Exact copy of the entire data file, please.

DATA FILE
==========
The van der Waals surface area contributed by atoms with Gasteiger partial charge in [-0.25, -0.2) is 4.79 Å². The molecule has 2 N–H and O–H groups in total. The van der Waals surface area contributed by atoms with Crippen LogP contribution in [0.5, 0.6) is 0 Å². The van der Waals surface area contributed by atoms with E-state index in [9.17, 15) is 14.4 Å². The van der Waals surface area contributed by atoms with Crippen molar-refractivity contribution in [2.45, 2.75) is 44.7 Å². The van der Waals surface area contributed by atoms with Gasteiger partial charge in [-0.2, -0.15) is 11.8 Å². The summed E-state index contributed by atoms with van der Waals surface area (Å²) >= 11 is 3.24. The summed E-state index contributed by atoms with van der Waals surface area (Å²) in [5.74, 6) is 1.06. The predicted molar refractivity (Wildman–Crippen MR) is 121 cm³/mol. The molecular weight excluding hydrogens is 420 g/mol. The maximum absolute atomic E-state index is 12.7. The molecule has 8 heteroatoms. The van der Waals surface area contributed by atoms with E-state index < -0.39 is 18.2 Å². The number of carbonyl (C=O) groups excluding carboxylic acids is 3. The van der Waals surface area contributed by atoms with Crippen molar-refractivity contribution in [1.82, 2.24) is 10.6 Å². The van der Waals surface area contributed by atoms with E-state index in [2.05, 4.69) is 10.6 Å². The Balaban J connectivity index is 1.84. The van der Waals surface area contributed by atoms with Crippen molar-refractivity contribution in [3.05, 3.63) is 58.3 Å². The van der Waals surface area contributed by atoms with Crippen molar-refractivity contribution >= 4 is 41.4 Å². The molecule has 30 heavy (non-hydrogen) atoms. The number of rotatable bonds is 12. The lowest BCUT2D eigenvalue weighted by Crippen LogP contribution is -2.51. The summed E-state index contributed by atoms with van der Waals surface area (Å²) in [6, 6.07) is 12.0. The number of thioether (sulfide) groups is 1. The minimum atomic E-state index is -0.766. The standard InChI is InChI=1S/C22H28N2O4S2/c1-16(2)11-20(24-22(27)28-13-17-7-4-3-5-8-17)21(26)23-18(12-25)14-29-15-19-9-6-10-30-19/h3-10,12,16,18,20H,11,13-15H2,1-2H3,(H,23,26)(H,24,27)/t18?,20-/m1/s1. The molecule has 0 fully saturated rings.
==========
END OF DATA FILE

The van der Waals surface area contributed by atoms with Gasteiger partial charge in [-0.25, -0.2) is 4.79 Å². The molecule has 2 N–H and O–H groups in total. The van der Waals surface area contributed by atoms with Crippen LogP contribution in [0.5, 0.6) is 0 Å². The van der Waals surface area contributed by atoms with E-state index in [9.17, 15) is 14.4 Å². The van der Waals surface area contributed by atoms with Crippen molar-refractivity contribution in [2.45, 2.75) is 44.7 Å². The van der Waals surface area contributed by atoms with Gasteiger partial charge in [-0.2, -0.15) is 11.8 Å². The summed E-state index contributed by atoms with van der Waals surface area (Å²) >= 11 is 3.24. The summed E-state index contributed by atoms with van der Waals surface area (Å²) in [5.74, 6) is 1.06. The predicted molar refractivity (Wildman–Crippen MR) is 121 cm³/mol. The molecular weight excluding hydrogens is 420 g/mol. The maximum absolute atomic E-state index is 12.7. The molecule has 8 heteroatoms. The van der Waals surface area contributed by atoms with E-state index < -0.39 is 18.2 Å². The number of carbonyl (C=O) groups excluding carboxylic acids is 3. The van der Waals surface area contributed by atoms with Crippen molar-refractivity contribution in [1.82, 2.24) is 10.6 Å². The van der Waals surface area contributed by atoms with E-state index in [2.05, 4.69) is 10.6 Å². The Balaban J connectivity index is 1.84. The van der Waals surface area contributed by atoms with Crippen molar-refractivity contribution in [3.05, 3.63) is 58.3 Å². The van der Waals surface area contributed by atoms with Crippen molar-refractivity contribution >= 4 is 41.4 Å². The molecule has 30 heavy (non-hydrogen) atoms. The number of rotatable bonds is 12. The lowest BCUT2D eigenvalue weighted by Crippen LogP contribution is -2.51. The summed E-state index contributed by atoms with van der Waals surface area (Å²) in [6, 6.07) is 12.0. The number of thioether (sulfide) groups is 1. The minimum atomic E-state index is -0.766. The standard InChI is InChI=1S/C22H28N2O4S2/c1-16(2)11-20(24-22(27)28-13-17-7-4-3-5-8-17)21(26)23-18(12-25)14-29-15-19-9-6-10-30-19/h3-10,12,16,18,20H,11,13-15H2,1-2H3,(H,23,26)(H,24,27)/t18?,20-/m1/s1. The molecule has 0 fully saturated rings.